A Conservative Perspective on the Alito Nomination
STEVE INSKEEP, host:
This is MORNING EDITION from NPR News. I'm Steve Inskeep.
President Bush made a major move this morning. He nominated Samuel Alito to a seat on the United States Supreme Court. The next moves belong to lawmakers who will consider that nomination and the interest groups that will try to influence the process. And we're about to hear from members of two of those interest groups. First Jay Sekulow. He's chief counsel for the American Center for Law and Justice, which is a conservative think tank. Sekulow told us earlier this morning the nominee is the conservative he's been hoping for.
Mr. JAY SEKULOW (American Center for Law and Justice): Judge Alito is the kind of nominee that the president has long promised; that is, someone with a traditional philosophy similar to Justice Scalia, Justice Thomas. And I'll tell you something else. We've looked at all of his opinions and, across the board, on a range of issues from federalism to abortion to religious expression in public places, this is a conservative judicial nominee and I think, for those that are advocating on my side, this is exactly the kind of nominee we want. This is going to tilt the court in a more conservative direction. There's no doubt about that.
INSKEEP: You don't expect any kind of fight as came with Harriet Miers on the Supreme Court?
Mr. SEKULOW: You have a unified conservative base here without a doubt.
INSKEEP: Can you give me your analysis? You said you've looked at all of his cases.
Mr. SEKULOW: Yes.
INSKEEP: Key points when it comes to, well, the one issue that a lot of people use as kind of a weather vane on Supreme Court nominees, Roe vs. Wade. Where does he stand?
Mr. SEKULOW: I think he's where Justice Scalia, Justice Thomas and probably where Justice--the chief justice, Chief Justice Roberts is. These are not nominees now judges that are going to legislate from the bench. I think if you take a look at a couple of abortion cases coming up, he won't be there in time for the parental notification case but it is possible, if that case is re-argued, I think he's a clear vote. He's already ruled that way in other opinions in the lower courts. You take the partial-birth abortion case which is there now and I think it's very clear that he carries the kind of clout and judicial philosophy that's going to say Congress was well within its authority to ban partial-birth abortions.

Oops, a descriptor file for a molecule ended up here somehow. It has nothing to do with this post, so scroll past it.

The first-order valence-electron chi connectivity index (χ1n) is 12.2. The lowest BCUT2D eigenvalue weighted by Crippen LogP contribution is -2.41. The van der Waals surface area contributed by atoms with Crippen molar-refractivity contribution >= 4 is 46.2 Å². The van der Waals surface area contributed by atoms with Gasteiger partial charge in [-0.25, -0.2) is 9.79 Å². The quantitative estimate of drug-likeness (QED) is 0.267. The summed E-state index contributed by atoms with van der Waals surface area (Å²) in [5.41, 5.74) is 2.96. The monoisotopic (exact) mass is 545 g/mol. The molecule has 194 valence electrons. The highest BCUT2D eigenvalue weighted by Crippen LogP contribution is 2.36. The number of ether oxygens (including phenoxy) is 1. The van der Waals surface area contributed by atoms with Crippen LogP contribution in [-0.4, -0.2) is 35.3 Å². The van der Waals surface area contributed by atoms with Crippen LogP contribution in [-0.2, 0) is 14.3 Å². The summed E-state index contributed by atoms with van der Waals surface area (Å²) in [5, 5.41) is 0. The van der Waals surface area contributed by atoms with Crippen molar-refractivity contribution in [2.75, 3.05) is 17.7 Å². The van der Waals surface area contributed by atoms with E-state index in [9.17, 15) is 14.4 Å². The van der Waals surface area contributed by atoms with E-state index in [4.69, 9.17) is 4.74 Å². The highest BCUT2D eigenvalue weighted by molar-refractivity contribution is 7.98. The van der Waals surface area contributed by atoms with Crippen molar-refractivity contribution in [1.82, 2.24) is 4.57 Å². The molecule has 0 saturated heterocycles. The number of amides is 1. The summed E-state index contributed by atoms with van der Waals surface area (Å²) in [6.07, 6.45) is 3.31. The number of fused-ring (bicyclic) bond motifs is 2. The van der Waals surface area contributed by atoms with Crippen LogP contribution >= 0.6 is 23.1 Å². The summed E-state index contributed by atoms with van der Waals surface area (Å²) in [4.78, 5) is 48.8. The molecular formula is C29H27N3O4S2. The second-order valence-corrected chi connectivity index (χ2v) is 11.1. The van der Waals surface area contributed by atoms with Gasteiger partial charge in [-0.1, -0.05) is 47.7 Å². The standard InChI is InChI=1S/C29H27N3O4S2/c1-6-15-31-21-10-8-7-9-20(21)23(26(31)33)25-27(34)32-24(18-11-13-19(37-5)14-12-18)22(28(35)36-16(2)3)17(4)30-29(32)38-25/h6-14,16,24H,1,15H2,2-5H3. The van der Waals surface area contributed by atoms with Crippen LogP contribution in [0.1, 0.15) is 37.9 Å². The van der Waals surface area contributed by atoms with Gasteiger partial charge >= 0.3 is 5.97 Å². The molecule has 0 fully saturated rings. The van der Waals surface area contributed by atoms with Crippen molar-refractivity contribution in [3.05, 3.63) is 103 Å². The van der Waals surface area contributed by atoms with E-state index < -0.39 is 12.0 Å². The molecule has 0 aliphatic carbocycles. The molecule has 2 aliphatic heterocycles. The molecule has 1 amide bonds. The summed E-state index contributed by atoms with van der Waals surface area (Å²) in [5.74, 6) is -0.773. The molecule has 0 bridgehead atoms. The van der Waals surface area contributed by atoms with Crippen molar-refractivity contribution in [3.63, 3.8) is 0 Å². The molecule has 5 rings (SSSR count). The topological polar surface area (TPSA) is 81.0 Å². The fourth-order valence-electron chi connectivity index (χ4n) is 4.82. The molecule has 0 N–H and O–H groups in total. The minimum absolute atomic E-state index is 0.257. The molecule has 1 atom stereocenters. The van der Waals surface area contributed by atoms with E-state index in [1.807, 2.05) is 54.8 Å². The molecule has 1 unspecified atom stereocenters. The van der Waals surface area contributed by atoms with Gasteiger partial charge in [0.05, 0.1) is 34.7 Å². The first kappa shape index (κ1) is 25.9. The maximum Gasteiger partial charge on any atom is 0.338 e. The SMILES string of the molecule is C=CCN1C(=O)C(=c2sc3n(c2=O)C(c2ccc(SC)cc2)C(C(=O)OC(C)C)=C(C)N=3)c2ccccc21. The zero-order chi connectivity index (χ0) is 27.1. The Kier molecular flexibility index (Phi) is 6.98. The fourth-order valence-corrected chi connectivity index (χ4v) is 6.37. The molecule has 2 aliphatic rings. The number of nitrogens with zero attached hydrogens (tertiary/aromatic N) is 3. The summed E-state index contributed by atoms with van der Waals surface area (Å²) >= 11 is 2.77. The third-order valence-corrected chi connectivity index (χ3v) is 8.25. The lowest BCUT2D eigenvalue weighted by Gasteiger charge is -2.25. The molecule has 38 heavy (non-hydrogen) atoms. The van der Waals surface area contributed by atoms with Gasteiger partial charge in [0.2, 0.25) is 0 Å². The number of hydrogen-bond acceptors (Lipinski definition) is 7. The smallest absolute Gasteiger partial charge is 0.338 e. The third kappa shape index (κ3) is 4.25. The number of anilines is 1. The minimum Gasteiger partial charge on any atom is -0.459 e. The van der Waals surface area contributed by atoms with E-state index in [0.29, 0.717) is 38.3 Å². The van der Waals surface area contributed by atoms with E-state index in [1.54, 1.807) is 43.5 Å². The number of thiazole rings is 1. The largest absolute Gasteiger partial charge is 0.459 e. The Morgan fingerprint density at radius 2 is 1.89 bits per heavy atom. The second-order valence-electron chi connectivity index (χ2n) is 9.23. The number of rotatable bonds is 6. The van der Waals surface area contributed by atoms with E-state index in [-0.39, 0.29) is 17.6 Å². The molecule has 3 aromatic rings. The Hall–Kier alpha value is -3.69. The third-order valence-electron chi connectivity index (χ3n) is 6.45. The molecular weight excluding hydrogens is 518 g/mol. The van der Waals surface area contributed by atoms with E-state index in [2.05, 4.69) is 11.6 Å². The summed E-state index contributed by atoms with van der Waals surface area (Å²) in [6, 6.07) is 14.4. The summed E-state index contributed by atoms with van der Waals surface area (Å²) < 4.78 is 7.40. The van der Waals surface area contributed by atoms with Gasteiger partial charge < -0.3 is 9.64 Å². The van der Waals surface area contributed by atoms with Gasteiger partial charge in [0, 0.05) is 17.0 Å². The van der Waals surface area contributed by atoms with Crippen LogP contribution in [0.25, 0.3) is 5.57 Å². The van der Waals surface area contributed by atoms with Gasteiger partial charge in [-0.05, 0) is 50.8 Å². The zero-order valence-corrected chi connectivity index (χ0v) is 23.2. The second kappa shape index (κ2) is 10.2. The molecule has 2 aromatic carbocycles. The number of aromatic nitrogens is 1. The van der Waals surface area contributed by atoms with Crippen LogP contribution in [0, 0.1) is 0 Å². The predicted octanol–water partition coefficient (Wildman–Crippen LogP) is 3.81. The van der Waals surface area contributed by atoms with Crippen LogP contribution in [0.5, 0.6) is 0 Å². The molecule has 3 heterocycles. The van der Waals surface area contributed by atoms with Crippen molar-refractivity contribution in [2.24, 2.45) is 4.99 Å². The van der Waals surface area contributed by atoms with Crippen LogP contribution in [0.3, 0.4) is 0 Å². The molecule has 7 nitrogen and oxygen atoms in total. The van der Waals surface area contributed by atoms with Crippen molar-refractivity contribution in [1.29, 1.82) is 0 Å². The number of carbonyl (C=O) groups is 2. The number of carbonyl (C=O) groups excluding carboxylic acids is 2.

INSKEEP: Chief Justice Roberts went through his hearings saying that he agreed there was a right to privacy--he didn't speak directly on Roe vs. Wade--and also saying that he had great respect for precedents of the court...
Mr. SEKULOW: Yeah.
INSKEEP: ...which some people took to mean including precedents on abortion. Do you think that is where Alito stands as well?
Mr. SEKULOW: I do. I think he's going to have great respect for precedents. But having said that, exactly what John Roberts said was that was not the end of the discussion. It's a starting point, it's not the end point. And I think you're going to see more of that kind of analysis coming out. The right to privacy is recognized in various portions of the Constitution and I think that will be probably what Judge Alito says. But having said that, I think, look, this is a conservative judicial nominee. The president--everybody's using these baseball analogies and I really hate doing this, but if it was a baseball analogy, this was a grand slam.
INSKEEP: Keep that grand slam analogy in mind for a moment if you would. That came from Jay Sekulow, chief counsel of the American Center for Law and Justice, which is a conservative group.
NPR transcripts are created on a rush deadline by a contractor for NPR, and accuracy and availability may vary. This text may not be in its final form and may be updated or revised in the future. Please be aware that the authoritative record of NPR’s programming is the audio.